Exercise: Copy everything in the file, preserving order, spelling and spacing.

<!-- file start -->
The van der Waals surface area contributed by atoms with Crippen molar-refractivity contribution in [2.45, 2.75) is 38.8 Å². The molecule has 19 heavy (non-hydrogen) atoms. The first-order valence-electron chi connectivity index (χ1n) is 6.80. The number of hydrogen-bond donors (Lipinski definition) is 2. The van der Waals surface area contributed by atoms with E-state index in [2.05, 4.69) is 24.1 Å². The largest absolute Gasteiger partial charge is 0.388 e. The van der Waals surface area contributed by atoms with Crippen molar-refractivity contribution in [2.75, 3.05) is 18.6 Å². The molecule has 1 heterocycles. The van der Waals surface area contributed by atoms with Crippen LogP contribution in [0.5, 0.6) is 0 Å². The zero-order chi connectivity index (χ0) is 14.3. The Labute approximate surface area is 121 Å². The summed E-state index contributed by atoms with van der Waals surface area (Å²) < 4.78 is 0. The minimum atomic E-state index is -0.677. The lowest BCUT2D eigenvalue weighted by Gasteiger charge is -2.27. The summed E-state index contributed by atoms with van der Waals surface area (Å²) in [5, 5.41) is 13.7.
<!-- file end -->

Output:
The van der Waals surface area contributed by atoms with Crippen molar-refractivity contribution in [2.45, 2.75) is 38.8 Å². The molecule has 19 heavy (non-hydrogen) atoms. The first-order valence-electron chi connectivity index (χ1n) is 6.80. The number of hydrogen-bond donors (Lipinski definition) is 2. The van der Waals surface area contributed by atoms with E-state index in [2.05, 4.69) is 24.1 Å². The largest absolute Gasteiger partial charge is 0.388 e. The van der Waals surface area contributed by atoms with Crippen molar-refractivity contribution in [2.75, 3.05) is 18.6 Å². The molecule has 1 heterocycles. The van der Waals surface area contributed by atoms with Crippen LogP contribution in [0.5, 0.6) is 0 Å². The zero-order chi connectivity index (χ0) is 14.3. The Labute approximate surface area is 121 Å². The summed E-state index contributed by atoms with van der Waals surface area (Å²) < 4.78 is 0. The minimum atomic E-state index is -0.677. The lowest BCUT2D eigenvalue weighted by Gasteiger charge is -2.27. The summed E-state index contributed by atoms with van der Waals surface area (Å²) in [5, 5.41) is 13.7.